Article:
When I was small, I would run as fast as I could with arms outstretched, letting the wind collect under makeshift wings. I was an airplane, a bird, or a dragon, flying over vast kingdoms. When the moon peeked through the dark at night, these wings would take me from my bed up into the sky, through stardust and past fiery comets—the curtains of the heavens opening wide to receive me. And I would meet with God—fly straight into his arms and let him rock me to sleep in his great lap.
As I grew up, I learned the limits of our natural world. The world grew smaller, and God seemed light years away. I came to understood that faith is being certain of what we do not see (Heb. 11:1), and my childhood nighttime meetings with an unseen God faded to a sweet memory. More and more, my knowledge increased and my faith grew; yet, more and more, I longed for that close communion of long ago.
A few years ago, I went walking with my two young sons on a snowy evening. I remember how they ran ahead, lost in the tumbling play that only brothers know, leaving me in a wake of laughter. I stood alone under that white sky and looked up. Was it true that I once flew through these same heavens; cheeks flushed and eyes pools of starlight?
When did I stop believing that with God all things are possible? Or, rather, when did my imagination become so small that I stopped expecting the seemingly impossible? When did my feet become so rooted to the crust of the earth that I let gravity weigh down my idea of who God is?
It could have been when I turned seven or eight years old. At least, that’s what Jean Piaget’s theory of cognitive development would suggest. He claimed that the preoperational stage of thinking, which spans approximately ages 2-7, is characterized by the development of symbolic thinking, memory and imagination—all of which allow engagement in rich make-believe play.
This thinking, based on intuition instead of logic, makes it difficult to grasp cause and effect, time, and comparison. Experts view this as a limitation, but my dictionary defines intuition as an insight into truth that is not perceived by the conscious mind. That sounds to me like the place where the Holy Spirit touches my consciousness—steering me this way or that. The world may view that as a limitation, but I wonder…
When our brains reach that stage when they are capable of logic, do the wonder structures in our brains have to shrink to make room? If so, how can we expand them again? How can we grown-ups, long past Piaget’s preoperational stage, recover the wild joy of wonder? How can I revisit that place where the Holy Spirit begins to touch my conscious and steer me again, offering his intuition and insight?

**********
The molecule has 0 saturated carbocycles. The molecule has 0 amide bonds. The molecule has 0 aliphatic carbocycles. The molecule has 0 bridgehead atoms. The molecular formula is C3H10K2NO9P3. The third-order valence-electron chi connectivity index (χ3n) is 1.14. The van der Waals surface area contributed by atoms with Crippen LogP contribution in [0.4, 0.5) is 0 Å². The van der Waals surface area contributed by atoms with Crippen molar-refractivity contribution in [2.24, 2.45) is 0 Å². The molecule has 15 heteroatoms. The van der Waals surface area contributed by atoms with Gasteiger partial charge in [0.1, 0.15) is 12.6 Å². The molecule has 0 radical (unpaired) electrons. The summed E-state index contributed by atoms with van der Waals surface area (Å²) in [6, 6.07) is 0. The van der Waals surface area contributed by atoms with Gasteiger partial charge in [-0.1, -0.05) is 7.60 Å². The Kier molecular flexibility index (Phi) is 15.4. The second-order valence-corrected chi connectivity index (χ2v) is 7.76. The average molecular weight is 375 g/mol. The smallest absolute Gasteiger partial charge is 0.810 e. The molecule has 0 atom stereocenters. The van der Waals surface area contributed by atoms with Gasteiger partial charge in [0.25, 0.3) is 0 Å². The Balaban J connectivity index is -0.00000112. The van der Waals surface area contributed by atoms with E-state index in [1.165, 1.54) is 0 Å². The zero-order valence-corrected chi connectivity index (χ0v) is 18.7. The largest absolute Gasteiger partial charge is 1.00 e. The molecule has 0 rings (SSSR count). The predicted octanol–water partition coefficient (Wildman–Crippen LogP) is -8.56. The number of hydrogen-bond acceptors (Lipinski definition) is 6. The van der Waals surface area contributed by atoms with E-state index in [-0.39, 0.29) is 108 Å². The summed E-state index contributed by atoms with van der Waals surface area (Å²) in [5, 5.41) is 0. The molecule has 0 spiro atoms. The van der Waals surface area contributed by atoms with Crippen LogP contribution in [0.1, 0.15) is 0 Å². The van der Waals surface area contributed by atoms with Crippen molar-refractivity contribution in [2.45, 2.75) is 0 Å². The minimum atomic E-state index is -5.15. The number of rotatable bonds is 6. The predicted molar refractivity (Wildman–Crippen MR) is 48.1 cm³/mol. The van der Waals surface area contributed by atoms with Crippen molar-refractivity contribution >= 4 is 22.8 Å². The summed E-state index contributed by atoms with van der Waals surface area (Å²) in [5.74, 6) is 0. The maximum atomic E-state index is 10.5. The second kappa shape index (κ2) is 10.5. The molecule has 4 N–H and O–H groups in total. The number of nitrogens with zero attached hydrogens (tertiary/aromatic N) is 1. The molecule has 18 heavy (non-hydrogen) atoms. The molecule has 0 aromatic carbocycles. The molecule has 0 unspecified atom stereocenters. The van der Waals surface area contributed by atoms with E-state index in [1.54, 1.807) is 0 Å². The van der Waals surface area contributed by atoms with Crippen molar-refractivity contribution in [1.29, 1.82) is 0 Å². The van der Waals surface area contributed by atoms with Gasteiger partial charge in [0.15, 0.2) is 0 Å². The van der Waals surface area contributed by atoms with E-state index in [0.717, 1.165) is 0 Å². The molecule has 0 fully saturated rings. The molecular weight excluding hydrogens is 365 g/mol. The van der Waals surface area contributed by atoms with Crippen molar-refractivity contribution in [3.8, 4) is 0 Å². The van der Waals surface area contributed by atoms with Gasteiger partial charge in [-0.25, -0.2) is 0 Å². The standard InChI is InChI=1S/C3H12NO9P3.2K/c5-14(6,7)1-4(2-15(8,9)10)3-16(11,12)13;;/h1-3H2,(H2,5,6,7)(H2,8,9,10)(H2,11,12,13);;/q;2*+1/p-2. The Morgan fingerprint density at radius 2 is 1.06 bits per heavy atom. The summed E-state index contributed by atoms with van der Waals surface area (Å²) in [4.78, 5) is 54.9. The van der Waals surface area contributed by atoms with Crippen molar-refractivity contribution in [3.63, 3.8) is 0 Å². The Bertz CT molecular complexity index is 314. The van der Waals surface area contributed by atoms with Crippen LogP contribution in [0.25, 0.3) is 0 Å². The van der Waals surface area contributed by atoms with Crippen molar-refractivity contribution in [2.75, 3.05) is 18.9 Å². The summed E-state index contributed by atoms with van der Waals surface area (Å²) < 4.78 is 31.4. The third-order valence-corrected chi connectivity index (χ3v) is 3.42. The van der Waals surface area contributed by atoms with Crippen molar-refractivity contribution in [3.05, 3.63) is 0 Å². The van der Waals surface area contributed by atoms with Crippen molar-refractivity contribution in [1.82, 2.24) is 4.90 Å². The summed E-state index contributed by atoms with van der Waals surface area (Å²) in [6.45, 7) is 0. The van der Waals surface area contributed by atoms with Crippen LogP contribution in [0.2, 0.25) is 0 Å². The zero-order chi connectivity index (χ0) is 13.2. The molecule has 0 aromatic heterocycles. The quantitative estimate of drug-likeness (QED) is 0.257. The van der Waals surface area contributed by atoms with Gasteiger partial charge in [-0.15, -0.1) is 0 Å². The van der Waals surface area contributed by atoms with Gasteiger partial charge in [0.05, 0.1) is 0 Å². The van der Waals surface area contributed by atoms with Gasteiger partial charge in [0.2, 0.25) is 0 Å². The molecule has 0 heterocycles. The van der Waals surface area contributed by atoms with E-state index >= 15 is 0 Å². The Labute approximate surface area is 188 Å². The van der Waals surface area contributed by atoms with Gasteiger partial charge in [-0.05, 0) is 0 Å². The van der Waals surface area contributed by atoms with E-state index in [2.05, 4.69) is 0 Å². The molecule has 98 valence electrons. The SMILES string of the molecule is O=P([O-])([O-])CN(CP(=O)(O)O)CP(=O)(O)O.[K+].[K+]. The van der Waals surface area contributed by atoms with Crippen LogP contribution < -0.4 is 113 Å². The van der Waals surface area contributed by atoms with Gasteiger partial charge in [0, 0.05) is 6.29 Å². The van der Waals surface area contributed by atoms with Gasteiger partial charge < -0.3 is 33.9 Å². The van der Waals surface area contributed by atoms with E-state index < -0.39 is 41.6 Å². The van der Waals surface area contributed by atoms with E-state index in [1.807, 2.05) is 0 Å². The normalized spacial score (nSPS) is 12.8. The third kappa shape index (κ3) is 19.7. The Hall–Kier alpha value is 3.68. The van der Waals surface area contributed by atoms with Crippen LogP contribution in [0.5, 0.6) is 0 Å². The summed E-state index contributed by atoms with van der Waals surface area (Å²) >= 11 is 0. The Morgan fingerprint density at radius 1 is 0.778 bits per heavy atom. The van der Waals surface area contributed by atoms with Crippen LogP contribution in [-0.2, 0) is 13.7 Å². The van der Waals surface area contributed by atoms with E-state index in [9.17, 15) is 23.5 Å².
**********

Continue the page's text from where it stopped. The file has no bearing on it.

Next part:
Jesus tells us in Matthew 18 that unless we become like little children we will never enter the kingdom of heaven. Whoever humbles himself like this child is the greatest in the kingdom of heaven, he said. What might that look like? How do I come to Jesus like a child?
One answer came that cold day in February—lifted with laughter on the snow.
But what would play look like in my grown-up world? In his book Play: How it Shapes the Brain, Opens the Imagination, and Invigorates the Soul, Dr. Stuart Brown says when we engage in true play, our sense of self-consciousness diminishes and we lose track of time. Play allows us to live fully in each moment.
I start to practice play, losing myself completely standing at the window, watching a goldfinch peel a sunflower seed. Hours spent pulling weeds in the vegetable garden pass like seconds—the scent of the tomato plant leaves intoxicates. And when the sun shines on water, leaving a rosy trail behind her, I’m drawn into the passage of light through water.
Play reminds me how it feels to be a child—innocent, everything new. God is inviting me to play each time he points my heart to beauty.
That evening in the snow, my sons’ laughter echoing through the streets, I felt the internal prompting. I felt the invitation. Once again, I lifted my arms up to my sides—stretched out my wings. This forty-ish mama let herself glide in circles, let the wind collect under makeshift wings.
And I flew. Straight into the arms of God.
- How has lack of play kept you from intimacy with God?
- How might play release you to experience and listen to the Holy Spirit?
- Play looks different for each person. What simple, playful activities fit your personality and can help you connect with God more intimately, becoming like little children?
The Work of Play
Play is not just for kids. If you are under pressure in your work, a spirit of play can lead to balance, creativity, and good health. In our hyper-productive world, we need to learn how to play again—at home, on the job, and even in worship. This article is part of our series The Work of Play. If someone you know needs to rediscover the joy of play, invite them to the conversation on The High Calling.